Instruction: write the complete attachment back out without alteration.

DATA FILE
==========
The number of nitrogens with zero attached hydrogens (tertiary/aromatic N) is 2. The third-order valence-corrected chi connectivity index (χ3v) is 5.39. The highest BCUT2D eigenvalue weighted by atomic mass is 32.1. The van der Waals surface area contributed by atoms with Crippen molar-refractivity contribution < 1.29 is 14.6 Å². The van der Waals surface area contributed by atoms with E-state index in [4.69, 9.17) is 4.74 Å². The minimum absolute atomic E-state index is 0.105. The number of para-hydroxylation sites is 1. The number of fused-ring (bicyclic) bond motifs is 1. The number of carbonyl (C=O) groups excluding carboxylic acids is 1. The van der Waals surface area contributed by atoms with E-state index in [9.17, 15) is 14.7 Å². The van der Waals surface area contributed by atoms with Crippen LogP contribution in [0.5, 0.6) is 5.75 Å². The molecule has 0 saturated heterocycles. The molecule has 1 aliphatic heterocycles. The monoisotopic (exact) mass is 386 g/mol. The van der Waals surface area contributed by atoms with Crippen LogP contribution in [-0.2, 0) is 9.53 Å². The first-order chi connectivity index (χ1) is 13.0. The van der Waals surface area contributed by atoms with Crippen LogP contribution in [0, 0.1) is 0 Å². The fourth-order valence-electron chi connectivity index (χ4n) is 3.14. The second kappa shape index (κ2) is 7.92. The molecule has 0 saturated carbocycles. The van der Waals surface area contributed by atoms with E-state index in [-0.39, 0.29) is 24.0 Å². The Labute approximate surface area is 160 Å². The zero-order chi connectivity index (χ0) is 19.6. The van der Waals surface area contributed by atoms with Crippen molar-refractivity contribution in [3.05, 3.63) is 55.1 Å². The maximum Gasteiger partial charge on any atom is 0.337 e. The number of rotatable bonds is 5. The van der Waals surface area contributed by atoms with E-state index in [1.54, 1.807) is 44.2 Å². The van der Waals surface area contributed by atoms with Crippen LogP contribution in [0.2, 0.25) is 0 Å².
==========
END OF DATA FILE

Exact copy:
The number of nitrogens with zero attached hydrogens (tertiary/aromatic N) is 2. The third-order valence-corrected chi connectivity index (χ3v) is 5.39. The highest BCUT2D eigenvalue weighted by atomic mass is 32.1. The van der Waals surface area contributed by atoms with Crippen molar-refractivity contribution < 1.29 is 14.6 Å². The van der Waals surface area contributed by atoms with E-state index in [4.69, 9.17) is 4.74 Å². The minimum absolute atomic E-state index is 0.105. The number of para-hydroxylation sites is 1. The number of fused-ring (bicyclic) bond motifs is 1. The number of carbonyl (C=O) groups excluding carboxylic acids is 1. The van der Waals surface area contributed by atoms with E-state index in [9.17, 15) is 14.7 Å². The van der Waals surface area contributed by atoms with Crippen LogP contribution in [0.5, 0.6) is 5.75 Å². The molecule has 0 saturated heterocycles. The molecule has 1 aliphatic heterocycles. The monoisotopic (exact) mass is 386 g/mol. The van der Waals surface area contributed by atoms with Crippen LogP contribution in [-0.2, 0) is 9.53 Å². The first-order chi connectivity index (χ1) is 13.0. The van der Waals surface area contributed by atoms with Crippen LogP contribution in [0, 0.1) is 0 Å². The fourth-order valence-electron chi connectivity index (χ4n) is 3.14. The second kappa shape index (κ2) is 7.92. The molecule has 0 saturated carbocycles. The van der Waals surface area contributed by atoms with E-state index in [-0.39, 0.29) is 24.0 Å². The Labute approximate surface area is 160 Å². The zero-order chi connectivity index (χ0) is 19.6. The van der Waals surface area contributed by atoms with Crippen molar-refractivity contribution in [3.05, 3.63) is 55.1 Å². The maximum Gasteiger partial charge on any atom is 0.337 e. The number of rotatable bonds is 5. The van der Waals surface area contributed by atoms with E-state index in [1.54, 1.807) is 44.2 Å². The van der Waals surface area contributed by atoms with Crippen LogP contribution in [0.2, 0.25) is 0 Å².